Coach's son putting lessons into action

Toby Gerhart has been hearing the motivational messages from his father and continues to put that advice into action. That started this weekend at Vikings rookie camp as Gerhart starts his professional career. He and Brad Childress talked about the beginning of his complementary role to Adrian Peterson.

The Vikings are getting their first look at running back Toby Gerhart this weekend as the rookies complete their initial post-draft minicamp. What they are quickly discovering is that Gerhart is ready to get his NFL career started now, not when training camp opens in July or the regular season begins in New Orleans in September.

Gerhart's excitement about coming to the Viking is tempered by growing up as a coach's son. He was taught about being a responsible player and teammate and was engrained with a simple motto that has carried through from him being the Gatorade Player of the Year in California as a high school senior to finishing second in the Heisman Trophy as a senior at Stanford to being a second-round pick by the Vikings.

"One thing he always said was never be content," Gerhart said. "As cliché as it is, when you think you've made it, you haven't. Just keep working and strive to be the best. Every day in a new battle, a new day. You've got to get better. Don't be satisfied with the practice today. You've got to prove yourself tomorrow. Every day go out and make it the best you can be."

Gerhart is getting to know some of his new teammates and getting into the mix of the Vikings locker room. One player he has yet to sit down with since the draft is fellow running back Adrian Peterson. But, like hundreds of other players, coaches, media types and fans that have met Peterson, he came away with much the same first impression – a painful one.

"I haven't had a chance to talk to him yet," Gerhart said. "I met him briefly at the Super Bowl and shook his hand. He almost broke my hand."

Gerhart's integration to the Vikings offense is going to come in phases, but head coach Brad Childress said he has the intangibles to make an immediate impact not as a backup running back, but as a complementary running back to Peterson. He said that his initial impressions on Gerhart were essentially the things he liked about him as the coaching staff was doing their film study in the scouting process.

"(He has) a big, thick body," Childress said. "You can see it on film and you can see it on tape. It will be interesting when he gets padded up and see how he comes out the other end (of the line of scrimmage). He catches it way better than anybody probably gives him credit for. You can't be a centerfielder and not be able to catch the ball and have some hand-eye coordination. He can do all those things and I know how he looks at the inside zone because that is on tape."

One of the topics of discussion with both Gerhart and Childress dealt with the Vikings' decision to move up in the draft to take him. From Gerhart's perspective, he wasn't sure the Vikings had much interest in him other than being a team that needed to replace Chester Taylor on the roster. There hadn't been much contact between the team and Gerhart and, as the second round began to unfold, he was convinced he was going somewhere else.

"I wasn't sure," Gerhart said of potential interest from the Vikings. "I met with them at the Combine and I felt the meeting went good. But I really hadn't heard from them until that phone call (to say the Vikings had picked me). It was kind of interesting. It was Tennessee's pick coming up and my agent said Tennessee is interested and a team to look for to take you. Then the phone starts ringing. I thought it was Tennessee and it was the Minnesota Vikings. They said, ‘We traded up' and, sure enough, on TV they said they had traded up. It was just an exciting, awesome experience and I'm ecstatic to be on the team and helping the team make it to the Super Bowl."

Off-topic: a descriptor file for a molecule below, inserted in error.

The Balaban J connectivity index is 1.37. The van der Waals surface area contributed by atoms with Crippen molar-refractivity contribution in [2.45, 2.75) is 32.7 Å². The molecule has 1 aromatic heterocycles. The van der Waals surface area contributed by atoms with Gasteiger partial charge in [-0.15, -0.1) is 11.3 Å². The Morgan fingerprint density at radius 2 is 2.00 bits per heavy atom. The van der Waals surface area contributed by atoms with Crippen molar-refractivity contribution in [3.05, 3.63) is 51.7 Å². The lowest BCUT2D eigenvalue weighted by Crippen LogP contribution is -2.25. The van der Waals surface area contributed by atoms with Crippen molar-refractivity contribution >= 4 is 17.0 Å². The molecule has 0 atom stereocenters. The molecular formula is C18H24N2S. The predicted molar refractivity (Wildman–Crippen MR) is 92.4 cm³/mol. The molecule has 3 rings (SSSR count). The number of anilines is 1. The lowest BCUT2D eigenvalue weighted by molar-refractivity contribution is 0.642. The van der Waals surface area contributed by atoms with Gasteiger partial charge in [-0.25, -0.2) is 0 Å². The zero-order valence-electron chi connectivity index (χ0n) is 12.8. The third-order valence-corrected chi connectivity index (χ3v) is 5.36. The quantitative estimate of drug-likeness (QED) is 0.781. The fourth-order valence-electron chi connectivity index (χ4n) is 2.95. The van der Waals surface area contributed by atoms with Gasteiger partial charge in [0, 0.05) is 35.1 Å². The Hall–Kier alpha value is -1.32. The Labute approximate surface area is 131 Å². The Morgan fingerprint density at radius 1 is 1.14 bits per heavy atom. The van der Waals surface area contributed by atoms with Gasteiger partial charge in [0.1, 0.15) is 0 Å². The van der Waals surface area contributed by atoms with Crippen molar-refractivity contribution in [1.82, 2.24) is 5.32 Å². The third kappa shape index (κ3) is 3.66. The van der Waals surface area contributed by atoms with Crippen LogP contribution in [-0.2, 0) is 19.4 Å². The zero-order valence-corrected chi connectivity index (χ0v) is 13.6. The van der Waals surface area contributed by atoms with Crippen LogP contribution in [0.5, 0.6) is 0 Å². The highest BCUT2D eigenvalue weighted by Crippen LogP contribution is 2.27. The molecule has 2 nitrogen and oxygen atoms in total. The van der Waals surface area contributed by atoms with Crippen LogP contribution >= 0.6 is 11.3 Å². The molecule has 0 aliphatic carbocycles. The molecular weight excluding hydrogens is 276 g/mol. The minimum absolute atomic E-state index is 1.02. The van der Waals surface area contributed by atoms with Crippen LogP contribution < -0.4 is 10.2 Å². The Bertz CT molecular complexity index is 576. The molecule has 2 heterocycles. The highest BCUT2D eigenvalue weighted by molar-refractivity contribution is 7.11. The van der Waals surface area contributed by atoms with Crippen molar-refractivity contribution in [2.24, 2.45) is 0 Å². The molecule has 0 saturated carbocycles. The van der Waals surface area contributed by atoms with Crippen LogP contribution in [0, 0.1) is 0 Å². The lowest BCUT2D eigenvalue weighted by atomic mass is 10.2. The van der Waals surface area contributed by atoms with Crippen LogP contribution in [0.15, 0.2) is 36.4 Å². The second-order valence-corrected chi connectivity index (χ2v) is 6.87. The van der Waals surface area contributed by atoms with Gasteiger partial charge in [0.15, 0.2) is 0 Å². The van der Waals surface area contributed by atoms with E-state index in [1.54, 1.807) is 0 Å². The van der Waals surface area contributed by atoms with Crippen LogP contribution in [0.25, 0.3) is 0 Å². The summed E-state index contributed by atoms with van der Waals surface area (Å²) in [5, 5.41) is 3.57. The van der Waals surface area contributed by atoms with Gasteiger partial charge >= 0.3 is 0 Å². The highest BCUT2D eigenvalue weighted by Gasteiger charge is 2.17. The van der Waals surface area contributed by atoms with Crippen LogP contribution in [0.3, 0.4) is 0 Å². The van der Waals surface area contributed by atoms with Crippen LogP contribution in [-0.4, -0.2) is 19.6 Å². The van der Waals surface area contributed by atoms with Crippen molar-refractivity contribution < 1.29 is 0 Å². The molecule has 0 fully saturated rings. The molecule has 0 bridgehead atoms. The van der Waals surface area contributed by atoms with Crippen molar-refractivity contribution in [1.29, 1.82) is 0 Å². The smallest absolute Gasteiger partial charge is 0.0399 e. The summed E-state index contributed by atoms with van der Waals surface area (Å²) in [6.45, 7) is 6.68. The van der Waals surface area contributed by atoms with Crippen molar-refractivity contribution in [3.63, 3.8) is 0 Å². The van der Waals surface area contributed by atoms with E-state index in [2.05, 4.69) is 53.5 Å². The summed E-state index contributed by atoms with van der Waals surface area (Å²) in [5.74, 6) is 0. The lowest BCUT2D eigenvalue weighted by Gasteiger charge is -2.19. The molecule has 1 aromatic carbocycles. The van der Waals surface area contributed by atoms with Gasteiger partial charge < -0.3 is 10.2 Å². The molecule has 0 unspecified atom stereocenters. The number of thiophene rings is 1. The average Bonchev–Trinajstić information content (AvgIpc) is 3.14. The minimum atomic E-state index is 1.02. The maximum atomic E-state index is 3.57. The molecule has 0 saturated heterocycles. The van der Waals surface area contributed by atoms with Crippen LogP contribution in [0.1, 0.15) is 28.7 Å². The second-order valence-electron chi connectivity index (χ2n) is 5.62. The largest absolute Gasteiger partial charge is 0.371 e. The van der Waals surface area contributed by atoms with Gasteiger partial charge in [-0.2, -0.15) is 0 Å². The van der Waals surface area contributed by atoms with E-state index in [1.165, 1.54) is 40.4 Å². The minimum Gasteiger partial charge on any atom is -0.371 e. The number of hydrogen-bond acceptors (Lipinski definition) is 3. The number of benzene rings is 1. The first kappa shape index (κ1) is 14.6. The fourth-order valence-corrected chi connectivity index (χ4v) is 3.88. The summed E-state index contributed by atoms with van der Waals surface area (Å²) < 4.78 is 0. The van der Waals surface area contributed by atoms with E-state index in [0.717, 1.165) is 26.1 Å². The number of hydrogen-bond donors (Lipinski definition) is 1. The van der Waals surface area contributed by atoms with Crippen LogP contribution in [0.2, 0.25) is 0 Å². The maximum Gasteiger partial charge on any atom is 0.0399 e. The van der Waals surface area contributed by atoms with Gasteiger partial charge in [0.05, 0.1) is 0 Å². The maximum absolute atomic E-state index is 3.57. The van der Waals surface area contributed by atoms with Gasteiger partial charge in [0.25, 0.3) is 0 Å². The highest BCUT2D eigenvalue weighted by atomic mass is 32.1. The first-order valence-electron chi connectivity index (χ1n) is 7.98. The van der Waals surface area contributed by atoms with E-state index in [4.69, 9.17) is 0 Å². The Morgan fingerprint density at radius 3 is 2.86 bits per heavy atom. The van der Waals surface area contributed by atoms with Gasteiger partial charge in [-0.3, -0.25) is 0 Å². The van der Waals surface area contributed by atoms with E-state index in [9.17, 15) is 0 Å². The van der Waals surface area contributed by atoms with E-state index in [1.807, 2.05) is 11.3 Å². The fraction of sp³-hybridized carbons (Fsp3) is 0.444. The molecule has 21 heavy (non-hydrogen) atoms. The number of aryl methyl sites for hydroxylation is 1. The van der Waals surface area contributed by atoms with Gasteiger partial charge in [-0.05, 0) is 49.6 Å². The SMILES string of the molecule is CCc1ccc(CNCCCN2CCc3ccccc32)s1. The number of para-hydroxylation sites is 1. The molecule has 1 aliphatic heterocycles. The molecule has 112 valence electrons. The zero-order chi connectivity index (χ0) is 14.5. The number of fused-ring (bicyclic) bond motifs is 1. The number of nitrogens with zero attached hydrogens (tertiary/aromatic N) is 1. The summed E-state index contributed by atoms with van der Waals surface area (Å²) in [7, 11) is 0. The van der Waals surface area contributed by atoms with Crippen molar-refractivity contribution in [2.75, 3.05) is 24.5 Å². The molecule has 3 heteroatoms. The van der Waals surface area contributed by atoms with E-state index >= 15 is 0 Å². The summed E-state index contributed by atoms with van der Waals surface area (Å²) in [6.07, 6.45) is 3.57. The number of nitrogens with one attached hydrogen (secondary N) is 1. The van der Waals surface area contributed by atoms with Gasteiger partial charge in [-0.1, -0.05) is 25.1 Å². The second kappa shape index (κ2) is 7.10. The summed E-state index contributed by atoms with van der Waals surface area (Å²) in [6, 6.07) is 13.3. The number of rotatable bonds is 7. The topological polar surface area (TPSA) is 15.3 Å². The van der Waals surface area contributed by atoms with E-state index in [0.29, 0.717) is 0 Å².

From the Vikings' side, there was the same sort of thinking. They needed a running back, they liked Gerhart and were convinced he would be gone by the time they were scheduled to pick at No. 30 in the second round. They moved up 11 spots and Childress said the scenario was out there to make the jump up the board.

"I thought he was unique," Childress said. "I think it was driven by a couple of things – our trade down (in the first round), which allowed us to have some fodder to trade up. I think everything kind of worked hand and glove there. As we start to go across the board we kind of had an idea who was going to be laying there and who wasn't going to be laying there and where we probably had to take someone."

As Gerhart finishes up his first minicamp, he will continue to be under the microscope with fans, who believe he has to replace the production that Taylor brought to the Vikings offense. While achieving that may be too tall an order for a rookie, Gerhart said he's up to the challenge and it's all part of life in the NFL.

"There's always pressure," Gerhart said. "You're trying to make the team and replace a great player. They bring in a running back when a running back leaves. Those are big shoes to fill, but I'm going to work hard and try to do that – out-do what is asked of me and embrace the role I'm receive and contribute to this team."

John Holler has been writing about the Vikings for more than a decade for Viking Update. Follow Viking Update on Twitter and discuss this story on our subscriber message board.

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